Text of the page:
Fairer deal needed for retail investors in IPOs

PUBLISHED : Monday, 07 July, 2014, 5:17am
UPDATED : Monday, 07 July, 2014, 9:34am

With Hong Kong's IPO activity picking up, brokers are calling for tighter rules on cornerstone investors as their retail clients are increasingly squeezed out of lucrative offers. Cornerstone investors do have their place in the market for initial public Offerings. Everyone wants to see deals launch smoothly and investment banks are happy to see a large take-up from the likes of tycoons and sovereign wealth funds before a share offer goes on sale to the public. Within 10 years, however, retail investors have gone from having a share of everything to slim pickings. Hong Kong is seen to have treated them shabbily in order to attract big institutional clients. The 200-odd brokers dependent on retail investors say it is time regulators looked after them too.

Safeguarding retail investors' interests through a level playing field is fundamental to Hong Kong's status as a global market. The city has principles about transparent pricing, certainty of corporate structure and fair representation through one share, one vote, that are important in this regard. It needs to be careful not to lose sight of them in the chase for big share listings. If retail investors are denied proper market access and equal treatment then essentially it is only insiders who ever make money, and they will run it to the detriment of others.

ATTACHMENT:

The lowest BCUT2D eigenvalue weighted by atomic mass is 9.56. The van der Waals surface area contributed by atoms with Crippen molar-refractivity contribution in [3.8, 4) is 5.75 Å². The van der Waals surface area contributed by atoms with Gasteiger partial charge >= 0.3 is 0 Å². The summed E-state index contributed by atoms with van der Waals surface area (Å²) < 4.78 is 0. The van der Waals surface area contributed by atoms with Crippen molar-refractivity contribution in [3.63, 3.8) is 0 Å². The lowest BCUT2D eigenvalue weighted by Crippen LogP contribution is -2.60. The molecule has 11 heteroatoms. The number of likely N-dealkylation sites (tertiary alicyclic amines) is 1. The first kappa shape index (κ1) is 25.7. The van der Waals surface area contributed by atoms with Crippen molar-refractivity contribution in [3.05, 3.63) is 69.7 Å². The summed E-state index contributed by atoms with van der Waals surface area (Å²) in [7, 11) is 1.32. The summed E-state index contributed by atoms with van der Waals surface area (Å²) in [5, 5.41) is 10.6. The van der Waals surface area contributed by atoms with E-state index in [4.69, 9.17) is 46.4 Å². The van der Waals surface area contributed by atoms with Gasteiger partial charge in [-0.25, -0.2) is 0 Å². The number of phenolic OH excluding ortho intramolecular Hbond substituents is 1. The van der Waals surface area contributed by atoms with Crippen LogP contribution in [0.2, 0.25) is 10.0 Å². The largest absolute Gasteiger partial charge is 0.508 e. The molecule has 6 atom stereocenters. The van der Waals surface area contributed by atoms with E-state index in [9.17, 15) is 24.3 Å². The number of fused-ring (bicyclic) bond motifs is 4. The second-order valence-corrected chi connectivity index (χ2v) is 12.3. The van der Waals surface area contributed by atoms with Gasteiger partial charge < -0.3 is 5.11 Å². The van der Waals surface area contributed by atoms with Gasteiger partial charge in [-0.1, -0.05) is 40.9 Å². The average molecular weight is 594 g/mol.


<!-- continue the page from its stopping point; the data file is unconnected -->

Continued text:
So-called dark pools are also a growing area of concern when it comes to free market access and transparency. Opaque trading venues run by banks and other institutions, they match institutional buyers and sellers without full disclosure of prices and trading flows. This can leave even professionals in the dark. Indeed, the New York attorney general is suing Barclays for allegedly misleading the bank's institutional customers into believing they had nothing to fear from the predatory activities of high-speed traders.

Another problem with cornerstone IPO investors is the six-month lock-up period for publicly traded stocks, which leaves the market thin on liquidity and open to manipulation, and then vulnerable to volatility after the stocks are dumped.

The stock exchange has failed in the past to win support for a proposal to restrict cornerstone investors. Investment bankers argue that without their support, many offerings would not be listed at all during market downturns. But given the importance of a vibrant retail investor sector, stakeholders and regulators should try to strike a balance that includes retail investors.